The increasing risk of zoonoses like Ebola or Q-fever – diseases that can ‘jump’ from non-human animals to humans – was an important motivation for my PhD research. So it was almost surreal to defend my PhD on ‘interspecies’ health policies in May 2020 while the corona pandemic was raging.
Central to my dissertation is One Health, a concept that was first presented in 2004, at a conference hosted by The Wildlife Conservation Society and that has come up increasingly in various public health policies since.
In a narrow sense One Health is concerned with the threats to public health coming from animals. But a broader, more multispecies-oriented vision is also possible. One in which the interdependence between humans, animals and ecological processes forms the starting point for health policy. I base my dissertation on this holistic approach of One Health. In my view this broader perspective is necessary. Not only to confront the increasing risk of pandemics and antibiotic resistance but also because it would do more justice to the complex reality. One Healthconnects public health to broader issues: do we, in our policies, pay enough consideration to our ecological context and the countless interactions that we humans have with other animals? This broader perspective comes with a host of philosophical considerations: who do we have in mind when we speak of public health? Does this concern only humans or animals as well? And are humans entitled to claim such a privileged position when it comes to a just health policy?
Moral rights may have an individualizing effect, in which case they’re overly focused on self-interest: I have the right to this and that, and nobody can infringe on it. I think it would be better to interpret moral rights as a tool to acknowledge the needs and interests of others. They remind us that the basic interests of others are in fact not that different from our own. In that sense, rights can help us to be less focused on our self-interest, but rather act more selfless. What’s more, we would hardly need rights if we could realize the moral ideal of acting pretty much selflessly.
I’m looking at the prevalent ideas on the moral right to health in the same way. You can view this right as an acknowledgement of health interests, both your own and those of others. Health is important for various reasons: it often overlaps with an absence of suffering and allows you to engage in worthwhile activities.
“Studying great apes challenges us to think about our own animalism.”
These interests are also relevant to other sentient beings. In that case the question is: why should we withhold animals the right to health? Can we do this because animals don’t possess the same ability to reflect as humans do? This ability is tremendously important. Think for instance about the freedom of choice of human patients when it comes to medical procedures such as chemotherapy or vaccination.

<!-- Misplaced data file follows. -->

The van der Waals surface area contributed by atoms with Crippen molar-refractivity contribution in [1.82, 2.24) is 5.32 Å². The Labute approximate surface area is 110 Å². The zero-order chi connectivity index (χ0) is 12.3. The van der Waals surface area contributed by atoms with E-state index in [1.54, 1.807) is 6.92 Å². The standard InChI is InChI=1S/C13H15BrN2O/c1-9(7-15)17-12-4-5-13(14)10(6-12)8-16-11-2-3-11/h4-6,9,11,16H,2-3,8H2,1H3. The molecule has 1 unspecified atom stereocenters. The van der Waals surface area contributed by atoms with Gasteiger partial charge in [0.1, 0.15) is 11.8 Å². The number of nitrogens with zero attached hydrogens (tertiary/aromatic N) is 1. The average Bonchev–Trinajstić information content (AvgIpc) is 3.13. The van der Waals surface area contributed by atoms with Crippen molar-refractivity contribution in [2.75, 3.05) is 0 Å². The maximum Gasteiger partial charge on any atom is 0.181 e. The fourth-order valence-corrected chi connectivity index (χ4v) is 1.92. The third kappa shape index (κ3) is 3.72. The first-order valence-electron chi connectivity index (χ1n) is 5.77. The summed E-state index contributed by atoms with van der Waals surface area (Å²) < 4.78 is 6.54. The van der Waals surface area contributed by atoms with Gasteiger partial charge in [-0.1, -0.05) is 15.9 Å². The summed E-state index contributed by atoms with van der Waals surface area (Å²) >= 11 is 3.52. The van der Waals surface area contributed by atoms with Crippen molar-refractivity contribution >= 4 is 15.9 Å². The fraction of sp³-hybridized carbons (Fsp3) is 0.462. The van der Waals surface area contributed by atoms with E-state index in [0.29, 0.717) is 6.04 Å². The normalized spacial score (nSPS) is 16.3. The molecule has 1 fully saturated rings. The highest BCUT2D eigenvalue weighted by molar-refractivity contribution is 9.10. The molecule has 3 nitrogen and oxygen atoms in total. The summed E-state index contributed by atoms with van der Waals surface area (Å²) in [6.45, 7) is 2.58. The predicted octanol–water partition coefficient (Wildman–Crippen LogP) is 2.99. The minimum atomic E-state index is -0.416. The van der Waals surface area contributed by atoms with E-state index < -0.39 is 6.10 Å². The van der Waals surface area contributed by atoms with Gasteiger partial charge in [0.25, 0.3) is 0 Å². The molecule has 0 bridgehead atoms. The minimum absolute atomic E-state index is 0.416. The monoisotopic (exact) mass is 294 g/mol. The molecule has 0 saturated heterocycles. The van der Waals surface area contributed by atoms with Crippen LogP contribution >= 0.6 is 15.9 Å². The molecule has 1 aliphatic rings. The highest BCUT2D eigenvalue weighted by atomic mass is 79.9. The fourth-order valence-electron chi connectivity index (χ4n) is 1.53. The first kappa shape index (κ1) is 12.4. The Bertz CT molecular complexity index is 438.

However, the fact that animals don’t seem to be able to reflect on such a decision, does not in the least dismiss the value health has for their life. Like for humans, health enables a lot that is of value. Think about dogs, frolicking on the beach, a cow feeding her calf, or a pig rooting in the rich soil. To enable all of this it is necessary to safeguard their health.
When we regard rights as a tool to acknowledge, protect and promote the interests of other people as much as possible, we have to take the interests of animals seriously as well.
Great apes hold a special place in my dissertation. Because of their resemblance to humans they are extremely interesting. For instance, many people take this closeness as a reason to assign apes a separate status, to make more efforts to morally protect them in comparison to other species. Starting-point for my analysis is The Great Ape Project,an international organization of primatologists, anthropologists and ethicists who have been advocating for a ‘declaration of the rights of great apes’ since 1993. For the most part they formulate these rights negatively: you are not allowed to kill, torture, or capture a great ape. In addition to their effort, I have formulated the rights of great apes as something positive. This has far reaching consequences, not only for great apes. Despite remarkable abilities to use tools for instance, or to fool humans, the health interests of great apes do not appear to be significantly different from those of other sentient beings. If we acknowledge a moral right to health for great apes based on their interests, that right would also belong to frolicking dogs, caring cows, or rooting pigs. And what’s more, studying great apes challenges us to take a critical look at our self-image, to think about our own animalism. The interests that are relevant when we formulate a right to health pretty much apply to all sentient beings, from pigs and dogs to smart apes and humans